A hybrid process in which parties retain a professional who is qualified to mediate and arbitrate disputes to mediate their dispute, with a written agreement that the professional will arbitrate a binding, final decision, if the parties are not able to reach a mediated settlement.
The trained professional who facilitates a discussion between parties aimed at resolving their disputes.
Refers to the legal ability of a parent to move a child’s residence to another city, province, or country.
Courtrooms at the Court of Queen’s Bench which hear interim applications. Evidence is presented in affidavits and a maximum of 20 minutes is allotted to for a Justice to hear argument and make a decision on each application. Custody matters are generally not heard in morning chambers.
The process of resolving a conflict through oral or written offers to settle.
Noting in Default
An application a Plaintiff may make, or the process of filing a document, both of which may be made to notify the Court that the Defendant’s notice period has expired and the Defendant has not taken any steps. Once a Defendant has been noted in default, a Plaintiff may seek a default judgment.
An amount of time an opposing party is given to respond to a Statement of Claim or Application.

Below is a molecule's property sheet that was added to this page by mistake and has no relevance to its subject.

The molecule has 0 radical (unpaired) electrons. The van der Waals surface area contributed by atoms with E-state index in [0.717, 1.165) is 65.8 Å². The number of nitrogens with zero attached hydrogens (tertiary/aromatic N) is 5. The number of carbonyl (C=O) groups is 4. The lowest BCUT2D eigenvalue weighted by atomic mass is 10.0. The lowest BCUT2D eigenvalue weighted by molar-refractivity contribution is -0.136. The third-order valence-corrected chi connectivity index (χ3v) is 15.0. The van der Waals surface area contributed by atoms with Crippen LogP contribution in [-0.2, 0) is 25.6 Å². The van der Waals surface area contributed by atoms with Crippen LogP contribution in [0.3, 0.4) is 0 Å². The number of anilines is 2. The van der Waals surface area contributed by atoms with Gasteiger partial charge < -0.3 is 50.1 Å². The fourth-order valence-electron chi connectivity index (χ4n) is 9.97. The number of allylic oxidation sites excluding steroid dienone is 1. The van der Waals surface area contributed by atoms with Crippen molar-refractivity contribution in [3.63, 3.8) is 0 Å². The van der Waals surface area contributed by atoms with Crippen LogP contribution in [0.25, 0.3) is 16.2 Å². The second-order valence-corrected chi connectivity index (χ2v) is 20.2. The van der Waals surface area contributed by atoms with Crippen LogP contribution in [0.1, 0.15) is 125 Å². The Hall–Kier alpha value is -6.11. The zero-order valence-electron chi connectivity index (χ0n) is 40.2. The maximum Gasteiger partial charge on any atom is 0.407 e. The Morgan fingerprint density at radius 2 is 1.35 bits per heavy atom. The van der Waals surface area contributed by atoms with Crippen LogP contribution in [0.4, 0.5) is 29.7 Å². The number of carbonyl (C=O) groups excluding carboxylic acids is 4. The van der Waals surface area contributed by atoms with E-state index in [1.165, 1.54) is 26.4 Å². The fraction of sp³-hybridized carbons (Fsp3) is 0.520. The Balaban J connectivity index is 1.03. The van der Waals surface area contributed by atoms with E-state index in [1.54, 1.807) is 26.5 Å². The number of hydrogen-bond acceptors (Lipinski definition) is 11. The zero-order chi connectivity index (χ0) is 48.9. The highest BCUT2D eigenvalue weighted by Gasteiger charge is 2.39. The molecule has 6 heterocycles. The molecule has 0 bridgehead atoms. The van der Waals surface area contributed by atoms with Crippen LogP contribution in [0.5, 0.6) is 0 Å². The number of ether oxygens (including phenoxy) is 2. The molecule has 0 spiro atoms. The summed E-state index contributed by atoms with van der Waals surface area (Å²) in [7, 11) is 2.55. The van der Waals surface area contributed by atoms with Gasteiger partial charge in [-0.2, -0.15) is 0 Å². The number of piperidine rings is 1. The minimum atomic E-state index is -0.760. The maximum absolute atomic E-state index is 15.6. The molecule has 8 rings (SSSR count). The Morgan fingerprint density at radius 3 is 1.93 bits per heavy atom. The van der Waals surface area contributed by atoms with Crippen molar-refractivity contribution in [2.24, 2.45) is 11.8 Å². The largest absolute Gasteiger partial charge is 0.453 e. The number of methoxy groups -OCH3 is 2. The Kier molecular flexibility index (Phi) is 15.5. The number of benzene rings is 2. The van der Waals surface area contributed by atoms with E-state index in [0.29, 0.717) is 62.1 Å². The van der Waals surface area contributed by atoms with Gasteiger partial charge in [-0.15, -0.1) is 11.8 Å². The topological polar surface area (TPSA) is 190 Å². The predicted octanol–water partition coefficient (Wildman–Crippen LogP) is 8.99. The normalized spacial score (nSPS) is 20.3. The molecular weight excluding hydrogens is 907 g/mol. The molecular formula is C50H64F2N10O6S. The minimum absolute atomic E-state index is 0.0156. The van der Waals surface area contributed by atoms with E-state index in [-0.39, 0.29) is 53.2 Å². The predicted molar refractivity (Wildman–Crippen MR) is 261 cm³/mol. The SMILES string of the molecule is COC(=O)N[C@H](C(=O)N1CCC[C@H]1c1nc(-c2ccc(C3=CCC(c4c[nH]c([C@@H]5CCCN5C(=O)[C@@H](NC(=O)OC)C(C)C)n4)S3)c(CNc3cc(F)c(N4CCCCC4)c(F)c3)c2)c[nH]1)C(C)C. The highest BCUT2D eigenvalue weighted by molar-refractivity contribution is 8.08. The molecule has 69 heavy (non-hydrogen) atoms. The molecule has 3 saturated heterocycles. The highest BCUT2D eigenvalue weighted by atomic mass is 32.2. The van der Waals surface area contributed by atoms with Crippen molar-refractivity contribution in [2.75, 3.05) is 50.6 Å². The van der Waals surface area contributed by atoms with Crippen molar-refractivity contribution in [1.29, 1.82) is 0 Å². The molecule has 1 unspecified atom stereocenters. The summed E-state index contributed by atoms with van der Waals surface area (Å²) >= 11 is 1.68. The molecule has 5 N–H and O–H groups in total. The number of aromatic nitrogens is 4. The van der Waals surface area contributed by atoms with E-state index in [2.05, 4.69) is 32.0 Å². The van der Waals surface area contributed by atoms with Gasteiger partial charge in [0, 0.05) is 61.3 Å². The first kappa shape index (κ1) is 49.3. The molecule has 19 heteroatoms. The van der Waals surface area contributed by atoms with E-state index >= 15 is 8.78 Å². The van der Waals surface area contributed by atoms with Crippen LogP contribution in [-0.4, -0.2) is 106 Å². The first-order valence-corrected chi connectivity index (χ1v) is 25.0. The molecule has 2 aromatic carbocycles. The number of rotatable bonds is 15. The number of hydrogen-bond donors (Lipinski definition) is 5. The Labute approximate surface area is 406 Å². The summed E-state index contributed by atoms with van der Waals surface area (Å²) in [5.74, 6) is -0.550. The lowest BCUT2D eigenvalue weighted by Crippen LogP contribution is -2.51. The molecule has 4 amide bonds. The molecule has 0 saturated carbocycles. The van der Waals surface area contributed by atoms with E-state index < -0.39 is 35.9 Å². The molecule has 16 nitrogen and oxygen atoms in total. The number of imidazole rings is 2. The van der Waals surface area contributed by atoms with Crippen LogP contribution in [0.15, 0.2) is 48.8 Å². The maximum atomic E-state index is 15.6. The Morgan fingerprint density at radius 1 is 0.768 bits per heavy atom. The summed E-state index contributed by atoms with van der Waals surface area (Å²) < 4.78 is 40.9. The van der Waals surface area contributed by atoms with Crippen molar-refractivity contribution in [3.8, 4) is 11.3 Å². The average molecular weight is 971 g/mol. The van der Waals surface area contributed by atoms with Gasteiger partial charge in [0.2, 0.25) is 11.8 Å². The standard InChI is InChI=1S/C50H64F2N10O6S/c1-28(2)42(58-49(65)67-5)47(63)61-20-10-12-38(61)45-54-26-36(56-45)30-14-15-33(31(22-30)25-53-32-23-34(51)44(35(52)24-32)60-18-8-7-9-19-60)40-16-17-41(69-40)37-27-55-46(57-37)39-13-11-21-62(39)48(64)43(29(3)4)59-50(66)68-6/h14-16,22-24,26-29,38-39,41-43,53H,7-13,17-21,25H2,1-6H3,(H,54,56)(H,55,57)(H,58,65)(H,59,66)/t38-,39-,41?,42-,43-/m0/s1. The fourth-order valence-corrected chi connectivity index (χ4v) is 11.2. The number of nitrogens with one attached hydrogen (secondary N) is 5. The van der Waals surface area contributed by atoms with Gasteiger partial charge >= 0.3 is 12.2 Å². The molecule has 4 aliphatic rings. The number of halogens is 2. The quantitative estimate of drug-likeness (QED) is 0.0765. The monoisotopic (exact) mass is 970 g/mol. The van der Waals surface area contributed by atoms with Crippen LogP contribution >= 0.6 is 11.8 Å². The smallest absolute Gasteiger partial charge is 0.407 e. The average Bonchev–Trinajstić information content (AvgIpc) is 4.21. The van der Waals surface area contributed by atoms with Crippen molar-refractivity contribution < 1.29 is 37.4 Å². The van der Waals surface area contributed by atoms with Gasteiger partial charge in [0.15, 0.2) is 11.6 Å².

Notice to Disclose (See Disclosure)
A document which is filed with the court and then served on the opposing party to notify them that they must provide copies of the financial disclosure information requested on the document by a particular date.
Notice to Disclose/Notice of Motion (See Disclosure)
A Notice to Disclose which also notifies the opposing side that they must appear in morning chambers on a particular date, if the financial information has not been satisfactorily provided by the date indicated in the Notice to Disclose.
Order (See Court Order)
A Court’s decision on a disputed matter. As soon as the Court makes a decision, the decision must be drafted into a formal legal document which is called an Order. The Order must be signed by counsel and is then sent to the Courthouse for the signature of the Justice who granted the Order. The Order is then filed at the Courthouse. Filed copies of the Order are provided to the parties through their legal counsel. Provincial Court Orders are sometimes drafted by the Provincial Court Clerks. On other occasions, the Court will direct one of the lawyers to draft the Order.